Visiting author

On Wednesday, local writer Steven Bauer came to McGuffey to share his knowledge of writing, the publishing industry and his long-held desire to be a dog.

The retired Miami creative writing professor has written several young adult novels including “A Cat of a Different Color,” which the intermediate students read before his visit.

The students loved the novel and were eager to talk to Bauer about it. “A Cat of a Different Color” is the story of cat named Ullwazer, who saves the humans and animals in his town from a despotic mayor.

The students asked questions about the setting and time period of the novel and why Bauer chose such outlandish names for the cats in the book. Beside the hero, named Ullwazer, there are also cats named Gigamaree and Flumadiddle.

Bauer told them Ullwazer was modeled after a series of stray cats that he and his wife took in. “They were all orange and we named them all George,” Bauer said. “George 1, George 2 and George 3. George 1 was absolutely like Ullwazer. He had bright orange fur, was a great prowler and didn’t not want to stay inside.”

The students were also curious about how long it takes to create a book. Bauer told them it took three years from the time he started writing the book through when he made changes suggested by the editor, until it was finally published in 2001.

Bauer said the original human main character was a boy but his publisher wanted a girl. The publisher also did not like Bauer’s original ending in which the mayor gets devoured by wolves. Bauer eventually agreed to the changes because he wanted the book to get published but said it was a hard decision that took him a year to make.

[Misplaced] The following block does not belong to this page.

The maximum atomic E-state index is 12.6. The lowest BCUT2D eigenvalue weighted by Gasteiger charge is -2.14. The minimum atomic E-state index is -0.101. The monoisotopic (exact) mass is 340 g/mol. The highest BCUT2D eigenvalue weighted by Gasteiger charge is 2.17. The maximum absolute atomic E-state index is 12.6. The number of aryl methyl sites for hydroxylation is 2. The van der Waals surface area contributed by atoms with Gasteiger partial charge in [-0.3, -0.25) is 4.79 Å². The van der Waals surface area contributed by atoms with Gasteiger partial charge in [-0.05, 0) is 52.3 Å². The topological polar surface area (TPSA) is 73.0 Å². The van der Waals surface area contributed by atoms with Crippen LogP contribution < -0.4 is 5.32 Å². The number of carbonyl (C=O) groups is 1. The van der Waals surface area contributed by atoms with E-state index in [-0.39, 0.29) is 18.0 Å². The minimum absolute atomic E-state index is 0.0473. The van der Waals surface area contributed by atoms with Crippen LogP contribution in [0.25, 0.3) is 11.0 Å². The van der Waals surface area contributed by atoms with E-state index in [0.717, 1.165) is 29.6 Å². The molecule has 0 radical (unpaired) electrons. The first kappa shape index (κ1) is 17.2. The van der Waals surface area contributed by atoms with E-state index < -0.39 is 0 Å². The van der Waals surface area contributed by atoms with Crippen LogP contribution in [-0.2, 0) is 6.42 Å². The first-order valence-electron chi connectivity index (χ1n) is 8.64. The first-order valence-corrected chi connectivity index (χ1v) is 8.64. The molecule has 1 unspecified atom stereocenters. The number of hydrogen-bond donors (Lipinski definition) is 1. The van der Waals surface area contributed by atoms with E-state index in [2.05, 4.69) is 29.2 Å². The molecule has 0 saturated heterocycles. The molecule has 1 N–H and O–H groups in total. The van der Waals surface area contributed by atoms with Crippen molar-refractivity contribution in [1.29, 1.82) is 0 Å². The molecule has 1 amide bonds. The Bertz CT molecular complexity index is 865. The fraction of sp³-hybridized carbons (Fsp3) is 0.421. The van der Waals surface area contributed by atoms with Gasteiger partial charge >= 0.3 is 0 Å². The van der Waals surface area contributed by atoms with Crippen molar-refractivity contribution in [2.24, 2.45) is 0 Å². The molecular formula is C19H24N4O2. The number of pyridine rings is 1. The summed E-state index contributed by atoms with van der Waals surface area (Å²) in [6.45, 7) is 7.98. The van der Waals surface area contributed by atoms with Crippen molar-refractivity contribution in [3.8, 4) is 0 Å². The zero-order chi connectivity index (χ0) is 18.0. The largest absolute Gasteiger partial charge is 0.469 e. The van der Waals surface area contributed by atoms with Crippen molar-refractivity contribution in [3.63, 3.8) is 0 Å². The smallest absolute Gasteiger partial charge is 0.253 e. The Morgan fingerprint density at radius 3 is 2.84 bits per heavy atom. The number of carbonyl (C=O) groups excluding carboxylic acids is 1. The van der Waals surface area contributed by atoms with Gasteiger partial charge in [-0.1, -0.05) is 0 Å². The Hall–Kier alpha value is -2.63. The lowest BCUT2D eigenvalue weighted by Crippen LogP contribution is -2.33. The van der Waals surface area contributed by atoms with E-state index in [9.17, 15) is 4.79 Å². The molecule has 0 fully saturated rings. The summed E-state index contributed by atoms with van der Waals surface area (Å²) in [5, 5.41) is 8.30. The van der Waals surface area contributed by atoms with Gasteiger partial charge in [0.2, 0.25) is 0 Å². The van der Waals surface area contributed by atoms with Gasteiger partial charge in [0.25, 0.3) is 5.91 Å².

Students also wanted to know why Bauer became a writer. The 62-year-old said his first love was reading. “I read under the covers at night before I went to bed. I read at the breakfast table. I read all the time and at some point I thought, ‘Somebody wrote these books, wouldn’t it be cool to do that?’”

After much lively discussion in which the kids shared anecdotes about their own pets, Bauer asked the students to do a short writing project in which they pretended to be mayor of their town and come up with three proclamations.

Here are few they came up with:
1) Thomas: “Everyone must eat a fourth meal every day at midnight”
2) Isabel: “Grown ups have to listen to their kids.”
3) Noah: “Free ice cream will be handed out on days when the temperature is more than
90 degrees.”
4) Jackson: “Cats must be given more respect. Dogs, too.”
5) Camille: “No school on Saturday, Sunday, Monday or Tuesday.”
6) Sofi: “Every other Wednesday evening, people in the town must pick up trash.”
7) Patrick: “My family gets 50 percent off everything.”
8) Madison: “All stores must have one aisle filled with candy.”

Bauer also read a picture book that he wrote to the primary unit. He said the book “The Strange and Wonderful Tale of Robert McDoodle” was modeled after his own desires as young boy to be a dog. “If I could I would be a dog,” Bauer said. “Dogs have a great life.”

We hope to have him back next year and have the students read another young adult novel that Bauer wrote called Satyrday, the story of an evil owl who has his minions, the ravens, capture the moon and a satyr and a boy he has raised from infanthood’s efforts to save it.

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